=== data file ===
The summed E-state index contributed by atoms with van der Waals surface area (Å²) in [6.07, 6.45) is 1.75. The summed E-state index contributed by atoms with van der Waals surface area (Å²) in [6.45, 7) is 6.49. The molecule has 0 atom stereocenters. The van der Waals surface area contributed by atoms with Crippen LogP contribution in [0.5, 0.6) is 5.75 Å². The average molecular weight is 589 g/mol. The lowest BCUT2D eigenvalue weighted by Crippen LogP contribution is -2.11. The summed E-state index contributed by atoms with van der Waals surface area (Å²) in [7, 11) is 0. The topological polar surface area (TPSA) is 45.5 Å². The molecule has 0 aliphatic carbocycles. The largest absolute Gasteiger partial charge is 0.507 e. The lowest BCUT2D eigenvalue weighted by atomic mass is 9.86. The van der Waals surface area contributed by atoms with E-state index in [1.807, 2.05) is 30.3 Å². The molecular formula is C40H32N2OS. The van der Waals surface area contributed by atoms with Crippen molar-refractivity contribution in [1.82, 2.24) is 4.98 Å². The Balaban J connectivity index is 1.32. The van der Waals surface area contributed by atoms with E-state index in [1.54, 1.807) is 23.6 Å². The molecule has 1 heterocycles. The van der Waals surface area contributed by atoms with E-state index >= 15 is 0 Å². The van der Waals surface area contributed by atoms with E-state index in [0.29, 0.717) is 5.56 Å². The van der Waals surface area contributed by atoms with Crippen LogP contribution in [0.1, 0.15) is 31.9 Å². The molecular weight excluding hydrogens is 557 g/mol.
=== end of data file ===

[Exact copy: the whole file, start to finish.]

The summed E-state index contributed by atoms with van der Waals surface area (Å²) in [6.07, 6.45) is 1.75. The summed E-state index contributed by atoms with van der Waals surface area (Å²) in [6.45, 7) is 6.49. The molecule has 0 atom stereocenters. The van der Waals surface area contributed by atoms with Crippen LogP contribution in [0.5, 0.6) is 5.75 Å². The average molecular weight is 589 g/mol. The lowest BCUT2D eigenvalue weighted by Crippen LogP contribution is -2.11. The summed E-state index contributed by atoms with van der Waals surface area (Å²) in [7, 11) is 0. The topological polar surface area (TPSA) is 45.5 Å². The molecule has 0 aliphatic carbocycles. The largest absolute Gasteiger partial charge is 0.507 e. The lowest BCUT2D eigenvalue weighted by atomic mass is 9.86. The van der Waals surface area contributed by atoms with E-state index in [1.807, 2.05) is 30.3 Å². The molecular formula is C40H32N2OS. The van der Waals surface area contributed by atoms with Crippen molar-refractivity contribution in [1.82, 2.24) is 4.98 Å². The Balaban J connectivity index is 1.32. The van der Waals surface area contributed by atoms with E-state index in [1.54, 1.807) is 23.6 Å². The molecule has 1 heterocycles. The van der Waals surface area contributed by atoms with E-state index >= 15 is 0 Å². The van der Waals surface area contributed by atoms with E-state index in [0.29, 0.717) is 5.56 Å². The van der Waals surface area contributed by atoms with Crippen LogP contribution in [0.1, 0.15) is 31.9 Å². The molecular weight excluding hydrogens is 557 g/mol.